Hermes S-Band Antenna

Hermes S-Band Antenna is a microstrip patch antenna (MPA) in the currently developed Ex-Alta 2 cubesat. It has four main parts:

Part Definition Function
1) A radiating patch (technically the antenna)
The patch is a thin sheet of conductive material.
It radiates electromagnetic waves and acts as an antenna.
2) A ground plane
Ground plane is typically a sheet of conductive material same as that of the patch.
The ground plane sits below the radiating patch.
3) A dielectric substrate
The dielectric substrate separates the patch from the ground plane.
Provides a medium for electric fields to form.
A feed (microstrip feed)
The microstrip feed connects the antenna's radiating patch to its ground plane. The load attaches to the feed.
The feed provides power to the antenna. It transmits the information to and fro from the load to the patch.
The basic structure of the microstrip patch antenna
915MHz Patch Antenna Saturn PCB Design (https://saturnpcb.com/pa915/)

Photos

Working of Hermes S-Band Antenna

Working Pictorial Representation
  • Working principle: Ampere's Law = a current-carrying element or antenna creates a time-varying magnetic field which then creates a time-varying electric field and so forth to generate a free-space electromagnetic wave.
Source: http://fab.cba.mit.edu/classes/862.06/students/alki/EMprop2.jpg
Source: http://fab.cba.mit.edu/classes/862.06/students/alki/EMprop2.jpg
Concept and Working principle of an antenna showing how an a) antenna (current carrying element) can create b) electromagnetic wave that carries information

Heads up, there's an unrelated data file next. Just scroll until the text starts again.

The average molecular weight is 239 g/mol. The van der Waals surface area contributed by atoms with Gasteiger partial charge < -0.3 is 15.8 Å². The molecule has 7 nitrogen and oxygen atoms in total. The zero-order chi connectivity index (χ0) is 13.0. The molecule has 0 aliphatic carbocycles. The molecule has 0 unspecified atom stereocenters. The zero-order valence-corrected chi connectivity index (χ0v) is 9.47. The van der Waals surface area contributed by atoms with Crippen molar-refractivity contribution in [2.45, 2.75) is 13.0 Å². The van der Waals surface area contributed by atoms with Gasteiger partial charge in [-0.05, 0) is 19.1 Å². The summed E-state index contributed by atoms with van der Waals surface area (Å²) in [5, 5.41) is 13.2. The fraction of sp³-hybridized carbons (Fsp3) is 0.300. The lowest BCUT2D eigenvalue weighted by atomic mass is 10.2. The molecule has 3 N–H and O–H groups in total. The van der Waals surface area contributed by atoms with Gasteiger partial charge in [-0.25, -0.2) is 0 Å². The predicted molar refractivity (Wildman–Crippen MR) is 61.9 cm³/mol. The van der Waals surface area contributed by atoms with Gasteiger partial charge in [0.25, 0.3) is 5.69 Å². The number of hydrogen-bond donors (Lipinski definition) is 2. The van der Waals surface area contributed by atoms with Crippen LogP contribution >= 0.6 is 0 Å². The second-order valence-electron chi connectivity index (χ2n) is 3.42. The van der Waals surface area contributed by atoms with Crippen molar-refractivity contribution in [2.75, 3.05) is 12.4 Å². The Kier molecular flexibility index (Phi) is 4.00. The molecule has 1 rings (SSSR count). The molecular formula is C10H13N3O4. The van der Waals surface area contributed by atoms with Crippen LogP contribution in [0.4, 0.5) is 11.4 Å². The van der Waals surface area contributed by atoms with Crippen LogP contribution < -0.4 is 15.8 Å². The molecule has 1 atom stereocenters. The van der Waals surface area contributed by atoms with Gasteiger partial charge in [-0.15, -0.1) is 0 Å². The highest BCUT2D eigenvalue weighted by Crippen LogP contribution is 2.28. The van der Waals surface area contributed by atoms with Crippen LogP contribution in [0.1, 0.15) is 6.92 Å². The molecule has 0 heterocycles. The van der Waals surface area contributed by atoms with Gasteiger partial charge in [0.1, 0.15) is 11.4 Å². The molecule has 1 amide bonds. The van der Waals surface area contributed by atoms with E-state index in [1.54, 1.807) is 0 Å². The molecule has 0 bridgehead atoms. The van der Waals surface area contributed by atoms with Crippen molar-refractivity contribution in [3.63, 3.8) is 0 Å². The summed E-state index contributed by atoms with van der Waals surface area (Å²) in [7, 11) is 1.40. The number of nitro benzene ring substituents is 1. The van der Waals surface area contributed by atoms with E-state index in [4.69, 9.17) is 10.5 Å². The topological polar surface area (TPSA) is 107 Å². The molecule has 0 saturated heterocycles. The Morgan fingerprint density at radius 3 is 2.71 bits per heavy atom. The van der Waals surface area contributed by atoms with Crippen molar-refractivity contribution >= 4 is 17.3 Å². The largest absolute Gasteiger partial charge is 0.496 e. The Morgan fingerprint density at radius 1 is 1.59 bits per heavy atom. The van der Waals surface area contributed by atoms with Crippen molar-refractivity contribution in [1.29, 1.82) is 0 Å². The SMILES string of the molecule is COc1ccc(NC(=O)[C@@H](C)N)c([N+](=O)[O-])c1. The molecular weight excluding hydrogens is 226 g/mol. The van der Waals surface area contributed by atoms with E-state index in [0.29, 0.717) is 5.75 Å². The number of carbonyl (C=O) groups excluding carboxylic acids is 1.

• When the antenna is attached to a load, it radiates the load's information in an energy-storing electromagnetic wave.
  • The reciprocity of the antenna dictates that an antenna can equally do the vice-versa i.e translate a free-space electromagnetic wave into guided electrical wave.
  • Thus, Hermes S-Band Antenna will be able to transmit and receive information to and fro from the Ex-Alta 2 satellite in space and ground station on Earth.
Representation of information transfer between cubesat antenna and ground station antenna
(https://directory.eoportal.org/documents/163813/5473762/CUBIT_Auto8.jpeg)
  • Microstrip patch antennas radiate due to the fringing fields created between the patch and the ground plane and resonate according to the dimensions of the radiating patch. Specifically, the length of the radiating patch determines the resonant frequency as follows:

W = L = (c/2fr)* [2/(εr+1)]1/2

  • W, L = width & length of the patch
  • For circular polarization: W = L 
  • c is speed of light in vacuum
  • ɛr is dielectric constant of substrate at resonant frequency fr
  • Hermes Antenna is designed for operation in the S-Band range :
    • Bandwidth: 2.2 to 2.3 GHz
    • fr  =  2.25Ghz
Radiating patch antenna (http://fab.cba.mit.edu/classes/862.06/students/alki/patch.jpg)

Generation of fringing-fields is as follows:

1) When current through the microstrip feed line reaches the patch antenna, then electromagnetic waves are generated.

2) The electromagnetic waves are generated in the dielectric substrate, not in the patch antenna.